I have recently been teaching lower ability Year 9 students how to calculate the mean from grouped and ungrouped data tables. I didn’t want to teach them a method to learn by rote, so I used a more investigative approach.
The third table had minimal information. Each group used their own method to find the missing values. Some chose the largest value in the range, some guessed what the results could have been in each group and one group decided to calculate two means – one using the largest value and one using the smallest.
We collected our results together on the board and discussed their accuracy. The class decided to use the middle of each range to calculate the estimated mean. They had gone from no understanding of estimated mean to formulating their own method.
I introduce order of operations by creating an imaginary Chip Shop. I usually read out orders and get the students to write down what they think they are on whiteboards. Note that when you read out the orders, the punctuation doesn’t give any hints.
‘Two fish and three chips’ – 2 fish & 3 portions of chips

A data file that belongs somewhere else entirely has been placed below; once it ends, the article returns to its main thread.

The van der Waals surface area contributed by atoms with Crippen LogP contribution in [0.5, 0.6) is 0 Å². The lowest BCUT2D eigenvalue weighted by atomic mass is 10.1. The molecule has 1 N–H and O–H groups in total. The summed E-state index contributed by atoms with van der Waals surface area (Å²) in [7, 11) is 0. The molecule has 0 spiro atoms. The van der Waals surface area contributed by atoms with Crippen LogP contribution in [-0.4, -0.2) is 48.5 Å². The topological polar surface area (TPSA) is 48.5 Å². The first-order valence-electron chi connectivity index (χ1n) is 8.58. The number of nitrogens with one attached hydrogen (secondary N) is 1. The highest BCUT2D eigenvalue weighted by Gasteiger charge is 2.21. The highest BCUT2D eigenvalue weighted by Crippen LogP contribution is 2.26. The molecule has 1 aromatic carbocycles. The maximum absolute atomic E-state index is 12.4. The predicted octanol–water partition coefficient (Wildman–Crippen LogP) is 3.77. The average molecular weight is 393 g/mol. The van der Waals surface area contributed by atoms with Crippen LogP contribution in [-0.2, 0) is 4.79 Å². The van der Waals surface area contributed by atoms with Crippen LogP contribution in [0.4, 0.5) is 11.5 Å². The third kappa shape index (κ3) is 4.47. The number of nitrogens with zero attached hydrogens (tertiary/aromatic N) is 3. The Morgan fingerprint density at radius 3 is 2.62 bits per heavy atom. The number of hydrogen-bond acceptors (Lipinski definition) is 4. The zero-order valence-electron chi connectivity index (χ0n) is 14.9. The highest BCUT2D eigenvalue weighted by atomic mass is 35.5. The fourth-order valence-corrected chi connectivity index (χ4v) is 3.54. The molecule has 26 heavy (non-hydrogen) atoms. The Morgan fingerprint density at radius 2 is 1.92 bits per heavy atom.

‘Fish and chips twice’ – 2 fish & 2 portions of chips or 1 fish & 2 portions of chips
‘Five sausage and chips’ – 5 sausages & 5 portions of chips or 5 sausages & 1 portion of chips
This activity always prompts a ‘discussion’ as to who is correct. The misconception of what an order could mean links nicely with the misconception when working out 2 + 3 x 4. You could also adapt the idea for writing algebraic expressions.
A presentation, with questions, is downloadable in three different formats here:
A few days ago I mentioned on Twitter that I was up to something. That something was expanding the Maths Sandpit from readable blog to downloadable resource. There are now resources available on YouTube and TES resources.
Over the next couple of months I am going to go back over my blog posts and add some related resources to the appropriate sites. I hope you find them useful.